The initial hype surrounding crowd-sensing, citizen science or more generally, data collection through local involvement seems to have somewhat ebbed recently. While today's technology advances provide plenty of novel opportunities to develop and integrate non-traditional data into decision-making, the main reason for this is that crowd-sensing campaigns are often chronically riddled with a number of significant problems. These can ultimately prevent achieving the planned goals in a targeted, cost-effective and sustainable manner over the long-run.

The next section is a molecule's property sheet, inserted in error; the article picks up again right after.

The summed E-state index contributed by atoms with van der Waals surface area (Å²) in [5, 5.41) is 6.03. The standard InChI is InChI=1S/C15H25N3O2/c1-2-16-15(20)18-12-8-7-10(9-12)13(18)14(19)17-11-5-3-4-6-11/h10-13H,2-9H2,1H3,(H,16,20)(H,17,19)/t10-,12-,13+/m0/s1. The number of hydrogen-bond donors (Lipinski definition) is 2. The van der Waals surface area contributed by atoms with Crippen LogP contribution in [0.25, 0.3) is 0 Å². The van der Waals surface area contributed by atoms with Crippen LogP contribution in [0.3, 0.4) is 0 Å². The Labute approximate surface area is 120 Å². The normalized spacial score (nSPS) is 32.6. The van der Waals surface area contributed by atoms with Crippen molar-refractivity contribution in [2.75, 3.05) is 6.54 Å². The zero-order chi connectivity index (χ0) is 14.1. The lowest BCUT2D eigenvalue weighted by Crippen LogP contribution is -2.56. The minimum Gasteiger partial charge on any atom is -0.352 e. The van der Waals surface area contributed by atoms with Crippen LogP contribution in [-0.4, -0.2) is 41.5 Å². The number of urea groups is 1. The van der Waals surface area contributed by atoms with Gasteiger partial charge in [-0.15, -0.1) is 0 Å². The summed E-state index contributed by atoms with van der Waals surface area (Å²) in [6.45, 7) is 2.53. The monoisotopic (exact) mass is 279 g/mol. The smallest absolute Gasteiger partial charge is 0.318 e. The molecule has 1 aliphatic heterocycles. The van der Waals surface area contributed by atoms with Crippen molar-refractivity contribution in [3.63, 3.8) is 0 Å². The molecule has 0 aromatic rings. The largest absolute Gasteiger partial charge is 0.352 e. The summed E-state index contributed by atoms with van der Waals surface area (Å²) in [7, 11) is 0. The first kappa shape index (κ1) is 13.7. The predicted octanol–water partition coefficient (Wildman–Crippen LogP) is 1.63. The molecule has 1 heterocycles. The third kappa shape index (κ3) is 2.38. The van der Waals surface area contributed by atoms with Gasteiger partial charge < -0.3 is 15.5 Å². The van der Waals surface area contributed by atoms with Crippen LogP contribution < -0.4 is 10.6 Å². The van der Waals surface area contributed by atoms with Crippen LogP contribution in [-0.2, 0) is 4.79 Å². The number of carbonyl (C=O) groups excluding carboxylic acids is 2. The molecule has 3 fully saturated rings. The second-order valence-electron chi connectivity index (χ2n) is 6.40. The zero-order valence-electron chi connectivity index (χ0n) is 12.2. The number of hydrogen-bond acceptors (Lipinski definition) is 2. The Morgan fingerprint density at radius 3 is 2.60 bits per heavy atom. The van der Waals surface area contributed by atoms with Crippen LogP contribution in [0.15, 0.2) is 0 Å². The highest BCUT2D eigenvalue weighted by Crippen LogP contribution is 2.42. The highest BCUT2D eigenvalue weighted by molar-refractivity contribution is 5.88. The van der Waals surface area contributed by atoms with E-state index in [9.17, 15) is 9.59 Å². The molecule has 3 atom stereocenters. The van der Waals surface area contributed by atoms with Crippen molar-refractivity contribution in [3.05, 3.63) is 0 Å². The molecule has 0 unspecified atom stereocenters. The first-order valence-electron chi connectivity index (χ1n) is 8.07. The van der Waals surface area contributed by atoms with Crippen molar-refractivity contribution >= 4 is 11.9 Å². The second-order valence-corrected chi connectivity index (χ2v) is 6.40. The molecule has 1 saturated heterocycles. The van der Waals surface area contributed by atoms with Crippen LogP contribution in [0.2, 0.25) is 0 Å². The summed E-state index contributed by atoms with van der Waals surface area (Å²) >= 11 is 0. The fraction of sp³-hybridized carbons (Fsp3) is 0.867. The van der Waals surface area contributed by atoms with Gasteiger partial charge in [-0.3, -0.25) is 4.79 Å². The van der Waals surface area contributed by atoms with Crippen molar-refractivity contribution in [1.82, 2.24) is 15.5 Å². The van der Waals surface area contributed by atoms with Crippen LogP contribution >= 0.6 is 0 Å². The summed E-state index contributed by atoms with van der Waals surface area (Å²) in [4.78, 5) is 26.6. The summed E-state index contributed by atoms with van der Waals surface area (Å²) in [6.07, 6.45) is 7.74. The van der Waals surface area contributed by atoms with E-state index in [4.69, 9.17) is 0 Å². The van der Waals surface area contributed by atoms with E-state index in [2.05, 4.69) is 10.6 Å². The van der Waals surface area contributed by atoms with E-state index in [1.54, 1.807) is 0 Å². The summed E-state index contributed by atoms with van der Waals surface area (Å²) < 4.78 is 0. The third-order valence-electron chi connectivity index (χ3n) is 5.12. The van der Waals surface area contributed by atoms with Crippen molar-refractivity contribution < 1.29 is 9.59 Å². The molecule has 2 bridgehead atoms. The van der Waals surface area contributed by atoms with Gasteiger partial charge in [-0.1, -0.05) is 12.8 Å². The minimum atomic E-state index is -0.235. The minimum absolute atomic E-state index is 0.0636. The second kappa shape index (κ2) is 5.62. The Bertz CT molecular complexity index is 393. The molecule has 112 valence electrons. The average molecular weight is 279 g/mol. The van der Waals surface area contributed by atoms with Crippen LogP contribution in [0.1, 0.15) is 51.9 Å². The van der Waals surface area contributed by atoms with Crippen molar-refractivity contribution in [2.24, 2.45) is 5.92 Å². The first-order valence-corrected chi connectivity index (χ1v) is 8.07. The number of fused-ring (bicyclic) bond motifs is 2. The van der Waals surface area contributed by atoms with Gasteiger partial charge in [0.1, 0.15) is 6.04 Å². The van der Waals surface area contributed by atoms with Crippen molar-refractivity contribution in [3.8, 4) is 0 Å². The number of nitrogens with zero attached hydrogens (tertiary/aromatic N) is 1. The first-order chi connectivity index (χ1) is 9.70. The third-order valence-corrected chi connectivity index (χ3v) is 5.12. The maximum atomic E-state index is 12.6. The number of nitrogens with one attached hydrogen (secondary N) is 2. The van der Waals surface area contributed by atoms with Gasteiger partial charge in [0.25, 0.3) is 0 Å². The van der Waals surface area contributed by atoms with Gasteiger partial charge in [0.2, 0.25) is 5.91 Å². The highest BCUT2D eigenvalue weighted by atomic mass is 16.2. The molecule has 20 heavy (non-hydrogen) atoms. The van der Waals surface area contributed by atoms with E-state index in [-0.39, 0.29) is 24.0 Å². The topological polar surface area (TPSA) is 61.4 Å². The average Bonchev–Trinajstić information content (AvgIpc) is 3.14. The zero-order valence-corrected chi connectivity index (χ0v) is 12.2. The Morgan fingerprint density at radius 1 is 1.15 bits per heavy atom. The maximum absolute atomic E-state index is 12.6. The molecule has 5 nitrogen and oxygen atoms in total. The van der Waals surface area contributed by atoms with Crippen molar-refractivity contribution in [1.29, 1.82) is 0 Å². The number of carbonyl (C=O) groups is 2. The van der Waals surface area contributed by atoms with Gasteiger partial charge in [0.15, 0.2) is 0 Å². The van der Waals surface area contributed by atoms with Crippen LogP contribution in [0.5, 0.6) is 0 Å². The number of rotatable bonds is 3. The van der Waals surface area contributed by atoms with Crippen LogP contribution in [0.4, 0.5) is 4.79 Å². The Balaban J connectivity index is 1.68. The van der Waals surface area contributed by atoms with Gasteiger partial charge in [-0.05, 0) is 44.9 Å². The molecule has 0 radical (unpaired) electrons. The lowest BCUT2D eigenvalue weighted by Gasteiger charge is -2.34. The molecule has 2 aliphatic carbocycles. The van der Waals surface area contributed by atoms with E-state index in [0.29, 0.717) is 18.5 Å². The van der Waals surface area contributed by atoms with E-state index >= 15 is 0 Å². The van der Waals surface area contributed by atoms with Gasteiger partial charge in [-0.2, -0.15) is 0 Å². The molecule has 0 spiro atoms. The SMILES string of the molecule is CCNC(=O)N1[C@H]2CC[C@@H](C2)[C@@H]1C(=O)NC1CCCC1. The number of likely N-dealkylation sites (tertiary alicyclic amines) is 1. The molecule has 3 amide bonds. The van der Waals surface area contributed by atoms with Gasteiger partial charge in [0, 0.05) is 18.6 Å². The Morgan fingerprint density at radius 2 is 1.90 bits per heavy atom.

With it's global footprint, the iMoMo Project has accumulated a large expertise for crowd-sensing water-related data in the development context. Here, we present key learnings from the multi-year project. The focus is on institutional and cultural aspects and not on technology. Understanding properly these boundary conditions can help guiding interested stakeholders in the design and implementation of future field campaigns.